Foreign Words Used in The Race

Say What? ©

Say What?

Languages Used:

  • P = Paradisian: Invented language spoken in the fictional country of Paradise Island
  • R = Rarámuri (Tarahumara): Native tongue that has no written alphabet of its own. Phonetic transcription using various alphabets results in different spellings for the same word (e.g., the word for “hello” may be spelled kuira, cuira, and even quira). I’ve tried to choose the spellings easiest for an English speaker.
  • Sp = Spanish




  • Áchami kanili? (R): Are you okay?
  • Áchimi tamí bichíima? (R): Will you trust me?
  • Achi kanili? (R): How are you?
  • ada (P): dad (adu= daddy)
  • Akiná simí (R): Come
  • aparúami wáasi owira (R): dangerous bull
  • ayena abi (R): yes


  • bachí (R): older brother
  • boní (R): younger brother


  • chabochi (R): foreigner


  • d’alasház (P): I love you
  • d’amoúr (P):  I moan (yearn, long) for you
  • de chiste (Sp): as a joke
  • Debora dice que está bien (Sp): Debora says it’s okay
  • defín (P): one who keeps/trains dogs
  • Deón (P): eternal one
  • desmón (P): one who inspires awe
  • don (Sp): title of respect for a man
  • donde (Sp): where
  • doña (Sp): title of respect for a woman


  • Ekanu Mejad Paladisi (P): Paradisian Royal Army


  • fidén (P): one of unusual cunning
  • fuj (P):  faith


  • humillarse (Sp): to humble oneself


  • jishana (P):  righteousness


  • kanuf (P): selfishness, evil, sin
  • keni no (R): my son
  • koná (R): salt
  • kuira/kuirabá (R): hello/hello (back)
  • kurichi (R): uncle (mother’s older brother)


  • lak (P):  not, pseudo, false
  • lakfuj (P): prudence; presumption (“pseudo-faith”)
  • lakjishana (P): good works (“pseudo-righteousness”)
  • lakvinashu (P): a lie or partial truth
  • lanáj (P): to help or serve
  • lashani (P): selfless love
  • Lejáni Mejad (P): Royal Guard
  • lelima (P): one of the fruits of the Viv Zabé (a fist-sized, eggplant purple fruit that tastes like a combination of an orange and a coconut; plural: lelimi)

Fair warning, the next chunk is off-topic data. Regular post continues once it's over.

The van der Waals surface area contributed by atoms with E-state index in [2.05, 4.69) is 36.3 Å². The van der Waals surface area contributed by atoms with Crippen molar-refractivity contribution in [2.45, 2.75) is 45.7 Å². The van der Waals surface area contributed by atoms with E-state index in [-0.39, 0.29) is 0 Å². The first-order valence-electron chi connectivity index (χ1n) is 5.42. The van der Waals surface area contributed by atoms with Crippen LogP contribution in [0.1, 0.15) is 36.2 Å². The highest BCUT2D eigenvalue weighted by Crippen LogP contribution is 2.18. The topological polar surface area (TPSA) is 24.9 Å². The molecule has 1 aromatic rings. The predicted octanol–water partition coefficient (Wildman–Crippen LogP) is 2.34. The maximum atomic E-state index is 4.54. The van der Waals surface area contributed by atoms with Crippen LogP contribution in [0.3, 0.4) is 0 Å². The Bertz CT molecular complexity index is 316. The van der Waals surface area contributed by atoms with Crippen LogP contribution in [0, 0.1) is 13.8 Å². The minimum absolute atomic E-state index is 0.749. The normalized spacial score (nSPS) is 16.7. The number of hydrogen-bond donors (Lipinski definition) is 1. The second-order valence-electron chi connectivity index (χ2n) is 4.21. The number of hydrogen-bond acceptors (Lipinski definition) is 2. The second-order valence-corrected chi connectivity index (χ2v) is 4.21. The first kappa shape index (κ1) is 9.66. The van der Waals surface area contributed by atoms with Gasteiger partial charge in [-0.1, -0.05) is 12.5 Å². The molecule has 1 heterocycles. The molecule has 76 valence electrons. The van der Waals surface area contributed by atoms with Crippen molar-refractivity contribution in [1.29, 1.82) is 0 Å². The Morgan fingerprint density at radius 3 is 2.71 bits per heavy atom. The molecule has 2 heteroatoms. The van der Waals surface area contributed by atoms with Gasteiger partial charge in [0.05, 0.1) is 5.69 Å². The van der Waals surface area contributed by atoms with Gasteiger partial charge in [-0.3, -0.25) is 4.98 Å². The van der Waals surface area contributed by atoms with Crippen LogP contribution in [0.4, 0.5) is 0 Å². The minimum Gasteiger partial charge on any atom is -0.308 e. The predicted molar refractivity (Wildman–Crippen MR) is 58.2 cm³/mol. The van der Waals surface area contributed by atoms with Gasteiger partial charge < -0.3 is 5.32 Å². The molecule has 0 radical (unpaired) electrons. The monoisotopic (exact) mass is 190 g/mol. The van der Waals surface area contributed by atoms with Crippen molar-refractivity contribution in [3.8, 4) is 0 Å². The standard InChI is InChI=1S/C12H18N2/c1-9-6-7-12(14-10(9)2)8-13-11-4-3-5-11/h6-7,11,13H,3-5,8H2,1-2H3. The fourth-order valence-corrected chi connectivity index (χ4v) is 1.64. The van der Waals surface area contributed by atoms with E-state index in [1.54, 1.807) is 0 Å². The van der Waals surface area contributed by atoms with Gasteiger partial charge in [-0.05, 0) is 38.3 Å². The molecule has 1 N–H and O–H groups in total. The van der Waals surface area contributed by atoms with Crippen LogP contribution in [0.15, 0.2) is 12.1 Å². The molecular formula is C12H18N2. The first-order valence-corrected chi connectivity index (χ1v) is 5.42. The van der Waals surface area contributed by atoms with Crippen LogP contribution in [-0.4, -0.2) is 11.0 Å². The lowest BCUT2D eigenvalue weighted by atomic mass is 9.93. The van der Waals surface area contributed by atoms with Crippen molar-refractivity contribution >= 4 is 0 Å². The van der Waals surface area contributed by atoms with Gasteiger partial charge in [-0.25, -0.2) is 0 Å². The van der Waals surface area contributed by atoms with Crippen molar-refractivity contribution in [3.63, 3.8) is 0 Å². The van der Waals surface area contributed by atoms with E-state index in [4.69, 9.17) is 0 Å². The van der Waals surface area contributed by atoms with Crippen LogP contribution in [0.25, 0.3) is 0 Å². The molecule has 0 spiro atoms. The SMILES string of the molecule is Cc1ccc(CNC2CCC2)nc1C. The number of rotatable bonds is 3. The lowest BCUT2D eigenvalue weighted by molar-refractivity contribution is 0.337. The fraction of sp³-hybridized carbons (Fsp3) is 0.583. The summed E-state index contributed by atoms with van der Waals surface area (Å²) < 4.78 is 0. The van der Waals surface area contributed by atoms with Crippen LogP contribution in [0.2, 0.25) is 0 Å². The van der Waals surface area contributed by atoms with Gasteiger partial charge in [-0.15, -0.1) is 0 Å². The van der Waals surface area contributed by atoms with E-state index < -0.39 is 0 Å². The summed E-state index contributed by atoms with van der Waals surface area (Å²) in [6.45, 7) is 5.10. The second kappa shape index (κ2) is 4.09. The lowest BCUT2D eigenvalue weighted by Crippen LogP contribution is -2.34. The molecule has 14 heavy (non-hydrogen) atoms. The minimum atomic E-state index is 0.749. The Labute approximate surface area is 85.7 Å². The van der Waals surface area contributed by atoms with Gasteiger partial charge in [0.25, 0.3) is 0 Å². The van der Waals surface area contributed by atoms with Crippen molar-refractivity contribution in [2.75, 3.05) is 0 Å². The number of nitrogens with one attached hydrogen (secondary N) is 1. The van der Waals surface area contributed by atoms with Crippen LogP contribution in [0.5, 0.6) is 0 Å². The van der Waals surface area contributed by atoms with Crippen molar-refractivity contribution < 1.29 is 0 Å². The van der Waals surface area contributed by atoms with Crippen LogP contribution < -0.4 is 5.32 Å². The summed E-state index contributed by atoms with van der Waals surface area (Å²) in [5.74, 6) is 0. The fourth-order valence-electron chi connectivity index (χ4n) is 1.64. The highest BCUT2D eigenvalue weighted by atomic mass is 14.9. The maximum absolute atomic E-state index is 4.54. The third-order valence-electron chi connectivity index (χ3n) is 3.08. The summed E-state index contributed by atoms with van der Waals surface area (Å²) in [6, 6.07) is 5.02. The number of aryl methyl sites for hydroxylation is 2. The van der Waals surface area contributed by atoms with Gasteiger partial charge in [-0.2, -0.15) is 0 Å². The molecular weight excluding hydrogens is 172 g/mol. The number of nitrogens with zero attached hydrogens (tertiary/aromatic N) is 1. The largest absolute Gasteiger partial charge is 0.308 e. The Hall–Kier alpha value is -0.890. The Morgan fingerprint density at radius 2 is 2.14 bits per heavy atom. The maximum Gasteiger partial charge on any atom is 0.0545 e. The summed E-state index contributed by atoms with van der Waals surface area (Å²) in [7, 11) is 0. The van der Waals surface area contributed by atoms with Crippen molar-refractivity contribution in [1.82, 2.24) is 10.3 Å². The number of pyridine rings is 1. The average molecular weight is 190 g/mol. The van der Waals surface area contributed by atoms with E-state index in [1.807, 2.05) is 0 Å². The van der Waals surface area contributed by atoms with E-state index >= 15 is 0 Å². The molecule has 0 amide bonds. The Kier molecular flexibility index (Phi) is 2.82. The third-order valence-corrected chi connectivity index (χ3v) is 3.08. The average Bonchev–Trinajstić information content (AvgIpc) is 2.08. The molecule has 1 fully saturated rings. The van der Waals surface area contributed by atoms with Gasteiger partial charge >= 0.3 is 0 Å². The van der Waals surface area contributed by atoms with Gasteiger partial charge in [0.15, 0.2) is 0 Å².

• Ma gará hu (R): Everything’s all right
  • mami (Sp): mommy
  • Ma nosobuli! (R): You destroyed it!
  • maraca (Sp): a type of percussion instrument
  • melodí (P): a type of Paradisian poetry
  • meshón (P): one who shows compassion
  • mi amor (Sp): my love
  • mi hermana se va a casar (Sp): my sister is getting married
  • mi hijo (Sp): my son
  • misi (R): cat (taá misi = little cat)
  • modén (P): exalted one (his/your Highness)
  • Modén Eshí or M.E. (P): Moden Years
  • Mohé ayenacho boní hu. (R): You’re my little brother, too.
  • moúr (P): to moan (amoúr= I moan; emoúr=he/she moans)



  • natérarabá (R): thank you
  • Navidad (Sp): Christmas
  • Nihé nimí garé (R): I love you
  • No me hagas esto (Sp): Don’t do this to me
  • No puede ser! (Sp): It can’t be!
  • No te rías de mi (Sp): Don’t laugh at me
  • nud’amoúr (P): I would moan for you
  • nushaz (P): humility


  • omérami mawiyá (R): valiant lion
  • onó (R): father
  • orguk (P): pride


  • papi (Sp): daddy
  • pash (P): peace
  • por favor (Sp): please


  • Que cara tiene! (Sp): What nerve!
  • Que fresco! (Sp): How fresh!


  • raberi (R): an instrument similar to a violin
  • rarahipa (R): a long-distance race run while kicking a ball


  • si quieres (Sp): if you want
  • sodashi (P): salvation
  • sondem (P):  ally


  • tesoro (Sp): treasure
  • tía (Sp): aunt (also used for some cousins)
  • towí ke akemi (R):  lad who runs barefoot
  • tsuma (P): praise


  • ve nulo (P): my son
  • ve nunela (P): my children
  • vinashu (P): truth
  • viv (P):  life
  • viv zabé (P):  life-tree


  • Wabeni barami (R): I’m very thirsty
  • wadí (P): grace


  • Ya basta! (Sp): Enough, already!
  • yanja(P): formative years
  • yushún(P): family  (plural: yushuni)

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